David Ahmad as Amir and Jo Ben Ayed as Hassan. Photo: Betty Laura Zapata
Two plays about displaced persons have stood out in recent months: Helen Edmundson’s adaptation of Andrea Levy’s novel Small Island and here, at the start of its tour after a run in the West End, Matthew Spangler’ powerful dramatisation of Khaled Hosseini’s The Kite Runner (kite-fighting being the sport of Kabul’s boys, its object being to cut a rival’s strings).
Both are sprawling narratives made theatrically coherent and give their audiences an opportunity to critically reassess Western policies of the times in which they are set. They also share Dickensian qualities: time-honoured plot devices such as coincidence, which provide symmetry and make the play artistically satisfying. Both, appropriately, left me feeling uncomfortable.
This play, like the book, is narrated through the eyes of the chief protagonist. As Amir, David Ahmad admirably carries the weight of the dialogue on his shoulder. His story is initially anti-heroic and by the interval we despise him almost as much as he hates himself. Again, I was reminded of characters such as Pip in Great Expectations, who also wins back our sympathy precisely because he was a flawed human being, as many of us are, and ultimately redeems himself for his bad behaviour. As Rhamin Khan (Christopher Glover) tells Amir in the build up to the exciting, penultimate scenes: “there is a way to be good again.”
Amir has an uncomfortable relationship with his domineering though well-meaning widowed father, Baba – a strong, layered performance from Dean Rehman – who holds conventional views of how his son should live his life and wisely tells him “there is only one great sin – theft,” meaning theft in its broadest sense (e.g. adultery, which he turns out to have been guilty of). Amir having, as he sees it, killed his mother in childbirth, longs to win Baba’s respect, and hopes to do so by winning the local kite tournament as his father had once done.
If tribal warfare, class status and human rights provide the context for the story, its moral core focuses on Amir’s personal journey towards self-atonement for the shocking way he behaves towards his best friend Hassan – the son of Baba’s servant of forty years, Ali – who adores him and whom he betrays. Hassan tells Amir when he protects him: “for you a thousand times over”, a line that comes to haunt him.
It is Hassan who has the stronger character and is Amir’s eponymous kite runner, with his special ability to guess where a defeated kite has landed and retrieving it to ensure his partner’s victory. As Hassan, Andrei Costin is both gently endearing and courageous with a delightful fleet-footedness. It was a nice touch to have him play his own son in the poignant final scenes.
In the first half we travel with Amir and Hassan through their childhood from the tail end of the peaceful years of the early ‘70s to the turbulent fall of the monarchy in 1973 and 1979 Soviet invasion. Both boys are played by the adult actors, which allows Amir to move in a comma from his role as story-teller back into the action.
Already, the shift in politics has begun to undermine the lives of people of certain religious /ethnic groups, including the affluent Baba (a Pashtun) and Ali and Hassan (who are Hazaras). The key section in this part sets in motion the rest of the plot and deals with the boys’ intimidation by Assef, the local bully. Assef, disturbingly played by Bhavin Bhatt, especially likes to humiliate Hassan for being a Hazara, although it is Hassan himself who eventually comes to Amir’s rescue by threatening him with his slingshot. On the day of the tournament, as Hassan goes to retrieve the grounded kite, Assef traps Hassan and, helped by his henchmen, treats him harrowingly. A terrified Amir witnesses the crime, unseen, then overcome by guilt, goes into denial. Things will never be the same between the boys again. This sequence is all the more appalling for allowing words to take the place of the worst of the action which is perpetrated behind a screen.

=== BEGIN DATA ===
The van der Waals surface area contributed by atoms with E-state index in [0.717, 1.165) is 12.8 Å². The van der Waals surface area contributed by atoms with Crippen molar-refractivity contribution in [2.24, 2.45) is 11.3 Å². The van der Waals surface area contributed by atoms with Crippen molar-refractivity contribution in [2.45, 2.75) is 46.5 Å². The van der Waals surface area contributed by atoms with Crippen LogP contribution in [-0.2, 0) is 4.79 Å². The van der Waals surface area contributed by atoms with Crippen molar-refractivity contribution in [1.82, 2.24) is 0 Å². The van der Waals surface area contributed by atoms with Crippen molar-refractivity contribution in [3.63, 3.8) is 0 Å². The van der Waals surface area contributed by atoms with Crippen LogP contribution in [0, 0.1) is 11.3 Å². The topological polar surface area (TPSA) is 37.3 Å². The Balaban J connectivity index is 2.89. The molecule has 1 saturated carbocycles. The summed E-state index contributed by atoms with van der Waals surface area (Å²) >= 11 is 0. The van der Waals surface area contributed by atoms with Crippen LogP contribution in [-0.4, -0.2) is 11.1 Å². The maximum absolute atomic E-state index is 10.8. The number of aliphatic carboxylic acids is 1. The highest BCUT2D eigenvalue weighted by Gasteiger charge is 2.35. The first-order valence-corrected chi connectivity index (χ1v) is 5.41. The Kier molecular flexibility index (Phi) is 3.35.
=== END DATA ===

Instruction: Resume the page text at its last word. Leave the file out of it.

After the interval, Amir and Baba flee with Baba, first to Pakistan and then to California where Amir meets and, after winning over her father, marries Soraya (Lisa Zahra). In a colourful wedding ceremony. Amir briefly but significantly returns to his home country which by the mid-90s was in the hands of and had been defiled by The Taliban, not long before the atrocities of 9/11. I was somewhat relieved that scenes like that in the film where a football match is interrupted for the brutal execution of an adulteress were omitted, although such atrocities are referred to in the excellent programme.
In addition to the leads, there are strong supporting performances all round, including Ian Abeysekera as Soraya’s father who still thinks the same rules apply in the USA as they did back home – and I’d have liked to have seen more of Baba’s friend and Amir’s mentor, Rahmin, earlier on.
If I have a small criticism of the play, it would have added more vocal variety if some of the narration could have been passed around to the other actors. It says much for Ahmad’s performance and Giles Croft’s deceptively simple staging – aided by excellent lighting and projections – and the versatility of the other twelve actors, that our attention is held throughout.
Katy Winter graces the production with some nicely choreographed moments, and there are also some well-staged fights directed by Philip d’Orléans, whilst the handling of the kites, helped by the atmospheric lighting design and projections, lend visual poetry. The use of a tabla player (Hanif Khan) and singing bowls provide authentic sound.
A complex, nuanced narrative brought vividly alive. The enthusiastic ovation at the end was thoroughly deserved.